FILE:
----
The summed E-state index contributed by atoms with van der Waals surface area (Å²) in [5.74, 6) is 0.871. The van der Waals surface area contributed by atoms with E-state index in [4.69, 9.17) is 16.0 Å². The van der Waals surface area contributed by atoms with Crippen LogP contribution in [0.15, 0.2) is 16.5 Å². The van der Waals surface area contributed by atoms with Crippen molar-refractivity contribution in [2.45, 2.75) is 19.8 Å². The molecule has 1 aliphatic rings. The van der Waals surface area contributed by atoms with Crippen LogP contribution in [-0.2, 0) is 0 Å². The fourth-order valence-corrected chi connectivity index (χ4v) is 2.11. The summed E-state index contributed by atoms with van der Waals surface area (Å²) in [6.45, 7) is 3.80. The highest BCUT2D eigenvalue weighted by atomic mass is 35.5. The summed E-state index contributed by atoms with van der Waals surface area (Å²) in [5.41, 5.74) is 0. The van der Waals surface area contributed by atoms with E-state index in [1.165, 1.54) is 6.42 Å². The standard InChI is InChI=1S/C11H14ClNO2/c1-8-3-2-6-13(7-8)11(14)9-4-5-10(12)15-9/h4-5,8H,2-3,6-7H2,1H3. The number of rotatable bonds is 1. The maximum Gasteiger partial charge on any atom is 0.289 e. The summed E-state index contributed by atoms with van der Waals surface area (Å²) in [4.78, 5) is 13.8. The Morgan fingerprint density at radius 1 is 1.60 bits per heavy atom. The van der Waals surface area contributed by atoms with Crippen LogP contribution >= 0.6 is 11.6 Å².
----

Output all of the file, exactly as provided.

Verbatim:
The summed E-state index contributed by atoms with van der Waals surface area (Å²) in [5.74, 6) is 0.871. The van der Waals surface area contributed by atoms with E-state index in [4.69, 9.17) is 16.0 Å². The van der Waals surface area contributed by atoms with Crippen LogP contribution in [0.15, 0.2) is 16.5 Å². The van der Waals surface area contributed by atoms with Crippen molar-refractivity contribution in [2.45, 2.75) is 19.8 Å². The molecule has 1 aliphatic rings. The van der Waals surface area contributed by atoms with Crippen LogP contribution in [-0.2, 0) is 0 Å². The fourth-order valence-corrected chi connectivity index (χ4v) is 2.11. The summed E-state index contributed by atoms with van der Waals surface area (Å²) in [6.45, 7) is 3.80. The highest BCUT2D eigenvalue weighted by atomic mass is 35.5. The summed E-state index contributed by atoms with van der Waals surface area (Å²) in [5.41, 5.74) is 0. The van der Waals surface area contributed by atoms with E-state index in [1.165, 1.54) is 6.42 Å². The standard InChI is InChI=1S/C11H14ClNO2/c1-8-3-2-6-13(7-8)11(14)9-4-5-10(12)15-9/h4-5,8H,2-3,6-7H2,1H3. The number of rotatable bonds is 1. The maximum Gasteiger partial charge on any atom is 0.289 e. The summed E-state index contributed by atoms with van der Waals surface area (Å²) in [4.78, 5) is 13.8. The Morgan fingerprint density at radius 1 is 1.60 bits per heavy atom. The van der Waals surface area contributed by atoms with Crippen LogP contribution >= 0.6 is 11.6 Å².